Commodities may be set to surge if worries about slowing economic growth subside and the oil glut is addressed.
Commodity prices across the spectrum are down at least 20% from their 52-week highs, but could rebound sharply in 2019, if concern over slowing economic growth and the trade war between the US and China lifts.
Goldman Sachs predicted that commodities could surge around 17% in just a few months, but that forecast depended on progress being made in resolving the US and China’s differences when the countries’ two presidents met at the G20 summit in Argentina in December. The meeting achieved agreement on a 90-day truce, but not much else.
Oil has been in oversupply since November, when Trump all but tricked Saudi Arabia into ramping up its production to counter his threats to block Iran’s oil exports. Trump then U-turned, allowing eight big oil importers, including China, to continue importing from Iran without penalty. This meant an additional 1.2 to 1.5 million barrels a day of Iranian oil suddenly flooded the market, causing crude futures to tumble by 20% – the biggest fall since 2014.
Previously, analysts had forecast that Brent crude would hit $90 a barrel by 2020. As at 12 December, the price has slumped back to $51, but Saudi plans to slash its oil exports by 500,000 barrels per day, and Opec producers are likely to agree a cut in output when they meet later in December, which will ease the glut. Banks have therefore lowered earlier forecasts: JP Morgan for example estimates $73 a barrel in 2019, but this is 12.6% below its previous forecast of $83.50.
“Saudi needs Russia and other Opec members to come together and achieve the aggregate one million barrels per day production cut to balance the market and support falling prices,” says Brian See, vice president, energy at CIBC Global AM. “Overall, we are still constructive on oil prices longer-term. Demand continues to grow at over one million barrels per day and lack of reinvestment in the past four years will lead to a supply crunch down the road.”
Gold also struggled in 2018, hovering around $1,200 over the past three months; but it could go as high as $1,350 next year, according to Bank of America Merrill Lynch, as investors seek a safe haven from a US economy that ultimately will be damaged by trade wars and Trump’s tax cuts, creating an even wider US budget deficit. Current spending levels, together with the tax cuts, are set to push the budget deficit to $1 trillion by 2019-20, according to the Congressional Budget Office, encouraging investors to buy gold to allay worries about inflation.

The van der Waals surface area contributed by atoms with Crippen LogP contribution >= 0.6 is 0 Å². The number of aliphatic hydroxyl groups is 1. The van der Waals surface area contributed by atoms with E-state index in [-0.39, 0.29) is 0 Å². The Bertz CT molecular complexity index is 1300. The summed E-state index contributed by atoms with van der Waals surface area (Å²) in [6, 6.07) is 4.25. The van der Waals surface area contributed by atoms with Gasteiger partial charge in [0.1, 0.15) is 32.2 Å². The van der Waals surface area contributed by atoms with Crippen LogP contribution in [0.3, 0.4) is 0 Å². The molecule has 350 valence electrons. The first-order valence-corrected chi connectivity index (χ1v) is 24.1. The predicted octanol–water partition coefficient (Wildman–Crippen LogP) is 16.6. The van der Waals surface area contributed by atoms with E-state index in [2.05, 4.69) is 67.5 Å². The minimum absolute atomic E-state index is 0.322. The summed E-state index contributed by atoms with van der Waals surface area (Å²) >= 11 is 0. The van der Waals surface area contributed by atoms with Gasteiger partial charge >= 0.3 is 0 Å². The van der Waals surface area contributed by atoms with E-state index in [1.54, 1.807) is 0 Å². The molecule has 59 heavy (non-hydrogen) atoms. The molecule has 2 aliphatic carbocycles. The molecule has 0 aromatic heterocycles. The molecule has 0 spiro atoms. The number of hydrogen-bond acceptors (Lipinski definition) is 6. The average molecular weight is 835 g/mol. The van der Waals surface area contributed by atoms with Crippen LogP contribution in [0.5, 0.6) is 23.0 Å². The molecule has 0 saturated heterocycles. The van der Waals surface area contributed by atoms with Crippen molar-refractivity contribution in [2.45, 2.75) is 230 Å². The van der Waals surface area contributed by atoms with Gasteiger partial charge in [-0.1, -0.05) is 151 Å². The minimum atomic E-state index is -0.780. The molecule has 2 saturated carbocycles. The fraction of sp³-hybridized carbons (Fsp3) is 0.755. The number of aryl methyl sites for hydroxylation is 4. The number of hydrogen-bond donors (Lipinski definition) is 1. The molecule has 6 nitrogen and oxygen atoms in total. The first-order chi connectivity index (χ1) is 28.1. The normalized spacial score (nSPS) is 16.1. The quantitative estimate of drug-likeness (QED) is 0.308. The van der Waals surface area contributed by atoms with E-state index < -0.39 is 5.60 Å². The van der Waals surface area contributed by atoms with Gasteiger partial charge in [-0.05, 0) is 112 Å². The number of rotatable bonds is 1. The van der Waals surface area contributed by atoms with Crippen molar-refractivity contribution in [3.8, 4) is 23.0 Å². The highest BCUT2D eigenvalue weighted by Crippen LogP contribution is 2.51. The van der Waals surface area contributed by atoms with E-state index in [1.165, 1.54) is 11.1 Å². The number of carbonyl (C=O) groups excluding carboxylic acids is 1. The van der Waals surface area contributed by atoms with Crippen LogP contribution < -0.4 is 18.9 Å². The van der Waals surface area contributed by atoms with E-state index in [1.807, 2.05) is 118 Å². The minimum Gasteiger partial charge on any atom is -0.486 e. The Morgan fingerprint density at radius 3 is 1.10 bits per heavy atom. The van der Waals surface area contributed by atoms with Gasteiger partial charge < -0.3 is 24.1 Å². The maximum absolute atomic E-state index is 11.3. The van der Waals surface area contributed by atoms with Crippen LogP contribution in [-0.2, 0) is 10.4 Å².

Strong dollar reversing?
The strong dollar and rising interest rates also have implications for precious metals, because gold and silver look unattractive to investors when a reasonable rate of income is available from cash and bonds.
The dollar index, which measures the greenback against six major currencies, made a series of multi-year highs in late 2018, but the good news for gold bugs is that the market has probably priced in 10 out of 12 of the Federal Reserve’s expected rate hikes, and the strong dollar trend could be reversing.
Gold has also benefited from central bank buying, which peaked in the third quarter of 2018 at £4.5 billion, up 22% on the same quarter in 2017.
How to buy the sector
Exchange traded commodities (ETCs) use futures to track the underlying commodity and buy a series of contracts with different maturities, replacing contracts approaching expiry with longer-dated ones. ‘Roll optimisation’ seeks to minimise the costs of replacement. ETCs that use roll optimisation include Xtrackers Crude Oil Optimum Yield ETC and the Xtrackers DBLCI Commodity Optimum Yield Swap ETF, which invests across energy, precious metals, industrial metals and agricultural commodities. Alternatively, iShares offers ETFs that use Standard and Poor’s GSCIO Dynamic Roll indices, such as iShares S&P GSCI Dynamic Roll Commodity Swap ETF.
Another consideration is whether to hedge the currency. A DWS study found that for commodities, most long-term investors would not need to hedge, but for investments of less than three years, currency movements could impact returns. For exposure to oil stocks, iShares US Oil & Gas Exploration & Production ETF would suit risk-averse oil investors, as it tracks the mature oil producers rather than small-cap explorers, but there’s the also the riskier SPDR S&P Oil & Gas Exploration & Production ETF.
Where are they headed?
Brent Crude price predictions 2019: Goldman Sachs: $75 a barrel early in 2019 JPMorgan: $73 a barrel US Energy Information Administration: $72 a barrel.
Gold price predictions 2019: Goldman Sachs: $1,325 per ounce Bank of America Merrill Lynch: $1,350 per ounce ABN Amro: $1,400 per ounce.